Her grin goes wide. Whatever's going on, she's enjoying herself. "Far left corner of the room. By the video screen. White button-down. Saggy khakis."
My eyes follow her instructions. There's the video screen. There's the.... I don't believe it. Across the room, running his hand through his salt-and-pepper hair and trying to look as inconspicuous as possible, is Edgar Simon. White House Counsel. Lawyer to the President himself. My boss.
"Guess who just got the best office gossip?" Nora sings.
"This isn't funny."
"What's the big deal? So he's gay."
"That's not the point, Nora. He's married. To a woman. At his level, if this gets out, the press'll..."
Nora's smile falls away. "He's married? Are you sure?"
"For something like thirty years," I say nervously. "He's getting ready to send his first kid off to college." I lower my head to make sure he doesn't see me. "I just met his wife at that reception for AmeriCorps. Her name's Ellen. Or Elena. Something with an E."
"Dumb-ass, that's where you met me."
"Before you got there. Right when it started. Simon introduced me to her. They seemed really happy."
"And now he's here hoping for some extra tricks on the side. Man, when it comes to adulterers, my dad can pick 'em."
In the two weeks since we met, it's the fourth time Nora's made a reference to her father. And not just her father. The father. The father of the American people. The President of the United States. I have to admit, no matter how many times she says it, I don't think I'll ever get used to it.
Bent forward, with a sweaty hand grasping the edge of the bar, I'm frozen in position. Facing me, Nora has her back to Simon. "What's he doing now?" she asks.
Using her head to run interference, I refuse to look. If I can't see Simon, he can't see me.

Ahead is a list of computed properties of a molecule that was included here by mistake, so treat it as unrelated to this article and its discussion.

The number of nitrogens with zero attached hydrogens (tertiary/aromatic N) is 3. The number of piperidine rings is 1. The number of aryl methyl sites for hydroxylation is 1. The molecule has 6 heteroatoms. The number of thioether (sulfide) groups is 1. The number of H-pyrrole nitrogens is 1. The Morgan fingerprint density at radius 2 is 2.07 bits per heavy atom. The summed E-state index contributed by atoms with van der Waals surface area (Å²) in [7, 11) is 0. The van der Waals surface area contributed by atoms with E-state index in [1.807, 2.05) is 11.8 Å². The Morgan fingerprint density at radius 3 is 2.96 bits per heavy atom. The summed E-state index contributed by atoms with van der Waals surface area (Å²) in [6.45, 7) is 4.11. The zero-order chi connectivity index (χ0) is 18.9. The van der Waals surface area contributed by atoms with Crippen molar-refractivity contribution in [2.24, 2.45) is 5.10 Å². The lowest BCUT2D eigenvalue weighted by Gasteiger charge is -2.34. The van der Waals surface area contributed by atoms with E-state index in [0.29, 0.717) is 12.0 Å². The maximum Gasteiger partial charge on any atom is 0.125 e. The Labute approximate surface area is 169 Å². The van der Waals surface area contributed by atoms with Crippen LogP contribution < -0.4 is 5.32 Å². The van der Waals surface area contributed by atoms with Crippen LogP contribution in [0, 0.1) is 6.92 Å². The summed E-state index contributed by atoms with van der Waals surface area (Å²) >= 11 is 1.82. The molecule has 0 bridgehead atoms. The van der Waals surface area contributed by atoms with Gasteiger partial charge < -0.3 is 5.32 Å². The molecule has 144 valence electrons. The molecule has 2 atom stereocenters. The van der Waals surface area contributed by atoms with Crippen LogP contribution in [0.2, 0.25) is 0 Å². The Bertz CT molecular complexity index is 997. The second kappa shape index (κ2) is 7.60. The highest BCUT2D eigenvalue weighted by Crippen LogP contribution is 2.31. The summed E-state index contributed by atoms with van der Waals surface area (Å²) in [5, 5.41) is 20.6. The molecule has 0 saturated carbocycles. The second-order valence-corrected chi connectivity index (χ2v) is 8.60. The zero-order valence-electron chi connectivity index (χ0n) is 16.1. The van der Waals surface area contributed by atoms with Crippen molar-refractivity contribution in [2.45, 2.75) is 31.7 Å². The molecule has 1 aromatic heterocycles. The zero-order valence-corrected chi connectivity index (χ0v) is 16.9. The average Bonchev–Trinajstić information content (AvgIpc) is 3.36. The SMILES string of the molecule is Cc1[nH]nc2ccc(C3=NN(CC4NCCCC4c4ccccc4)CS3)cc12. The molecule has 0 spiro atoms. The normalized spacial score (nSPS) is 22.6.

"Tell me what he's doing," she insists.
"No way. He sees me, I'm meat. I won't get another assignment until I'm ninety."
"The way you're acting, that's not too far off." Before I can react, Nora grabs me by the collar and ducks her head down. As she holds me up, I get a good look at Simon.
"He's talking to someone," I blurt.
"Anyone we know?"
The stranger has curly black hair and is wearing a denim shirt. I shake my head. Never seen him before.
Nora can't help herself. She takes a quick peek and turns back around, just as the stranger hands Simon a small sheet of paper. "What was that?" Nora asks. "Are they exchanging numbers?"
"I can't tell. They're—" Just then, Simon looks my way. Right at me. Oh, shit. I drop my head before we make eye contact. Was I fast enough? With our foreheads touching, Nora and I look like we're searching for lost change under the bar.
Suddenly, a male voice says, "Can I help you?"
My heart sinks. I look up. It's just the bartender. "No, no," I stutter. "She just lost an earring."
When the bartender leaves, I turn back to Nora. She has an almost giddy look on her face. "Quick on your feet, macho man."
Before I can finish, she says, "Where's he now?"
I raise my head and glance in his direction. The problem is, there's no one there. "I think he's gone."
"Gone?" Nora picks her head up. We're both scanning the bar. "There," she says. "By the door."
I turn to the door just in time to see Simon leave. I take another look around the bar. Pool table. Video screen. Along the wall by the restrooms. The guy in the denim shirt is gone too.